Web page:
In the electronics industry, we have different classes of odd-shape insertion machines which assemble THT (through-hole) electronic components on PCBs. However, there remains a group of electronic components which are still assembled manually by workers, such as some transformers, chokes, relays, resistors, capacitors, fuses, connectors and others.
Automated production of this group of components has not yet been possible so far due to the lack of repeatability of their dimensions, possible deviations in the position of the leads, their sometimes relatively large size (up to several cm) and the method of feeding these components – often on trays.
This causes the position of the components picked by the robot gripper from the tray to be random, as the lying components can be shifted/rotated in 3 axes. To insert such a component with the robot arm it is necessary to determine the detailed geometry of the leads including their position and offset in order to insert them precisely in the holes of the PCB and not to damage the PCB and the metallization of the hole or the component itself.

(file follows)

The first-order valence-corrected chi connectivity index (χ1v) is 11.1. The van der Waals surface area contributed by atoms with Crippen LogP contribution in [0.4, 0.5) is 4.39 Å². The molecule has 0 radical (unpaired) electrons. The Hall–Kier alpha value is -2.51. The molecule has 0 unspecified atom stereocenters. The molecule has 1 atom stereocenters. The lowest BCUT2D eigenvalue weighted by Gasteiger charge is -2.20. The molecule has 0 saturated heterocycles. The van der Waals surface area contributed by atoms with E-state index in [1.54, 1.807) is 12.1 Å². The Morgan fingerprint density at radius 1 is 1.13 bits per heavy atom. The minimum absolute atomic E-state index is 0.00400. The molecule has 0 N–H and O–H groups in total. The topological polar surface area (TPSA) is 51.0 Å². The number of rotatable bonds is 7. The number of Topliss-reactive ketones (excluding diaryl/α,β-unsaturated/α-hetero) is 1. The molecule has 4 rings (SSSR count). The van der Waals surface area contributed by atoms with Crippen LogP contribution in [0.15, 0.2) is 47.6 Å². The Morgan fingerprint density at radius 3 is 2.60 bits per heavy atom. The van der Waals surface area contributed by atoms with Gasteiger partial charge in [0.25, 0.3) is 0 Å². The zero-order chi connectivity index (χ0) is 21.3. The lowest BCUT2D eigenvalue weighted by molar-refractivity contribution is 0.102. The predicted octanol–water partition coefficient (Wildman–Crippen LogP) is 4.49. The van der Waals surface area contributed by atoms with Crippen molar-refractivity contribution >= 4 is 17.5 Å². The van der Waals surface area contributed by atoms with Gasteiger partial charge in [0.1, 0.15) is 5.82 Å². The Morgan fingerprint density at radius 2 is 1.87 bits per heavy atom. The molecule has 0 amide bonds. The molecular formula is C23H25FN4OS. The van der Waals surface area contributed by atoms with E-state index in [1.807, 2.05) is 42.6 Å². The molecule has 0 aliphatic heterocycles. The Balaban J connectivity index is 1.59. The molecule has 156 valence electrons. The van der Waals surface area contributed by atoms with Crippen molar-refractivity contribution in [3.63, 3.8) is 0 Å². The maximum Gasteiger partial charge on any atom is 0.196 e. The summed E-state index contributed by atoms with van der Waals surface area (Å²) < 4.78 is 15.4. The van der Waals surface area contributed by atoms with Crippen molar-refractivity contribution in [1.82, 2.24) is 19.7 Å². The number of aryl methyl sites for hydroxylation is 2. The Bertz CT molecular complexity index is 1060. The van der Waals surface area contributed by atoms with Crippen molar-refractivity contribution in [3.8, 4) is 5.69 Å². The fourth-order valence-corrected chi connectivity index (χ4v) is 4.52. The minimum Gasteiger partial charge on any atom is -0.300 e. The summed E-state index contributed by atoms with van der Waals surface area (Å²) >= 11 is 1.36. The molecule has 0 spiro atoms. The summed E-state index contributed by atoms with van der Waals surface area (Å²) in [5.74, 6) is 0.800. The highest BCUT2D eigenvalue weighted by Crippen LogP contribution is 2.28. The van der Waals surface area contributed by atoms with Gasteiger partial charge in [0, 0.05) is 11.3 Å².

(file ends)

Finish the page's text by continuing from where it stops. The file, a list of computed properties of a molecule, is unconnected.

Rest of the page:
Existing 3D vision systems either did not provide the required measurement accuracy (minimum 0.03 mm in 3 axes) for this task or, with sufficient accuracy, had too long acquisition and processing times (maximum 300 milliseconds required). The precision of the measurement has a direct impact on the speed of the 6-axis robot. In the case of inaccurate measurement, the robot with the insertion algorithm must accurately locate the hole, which takes longer. This results in a longer work cycle for the robot than for a manual insertion process by a worker.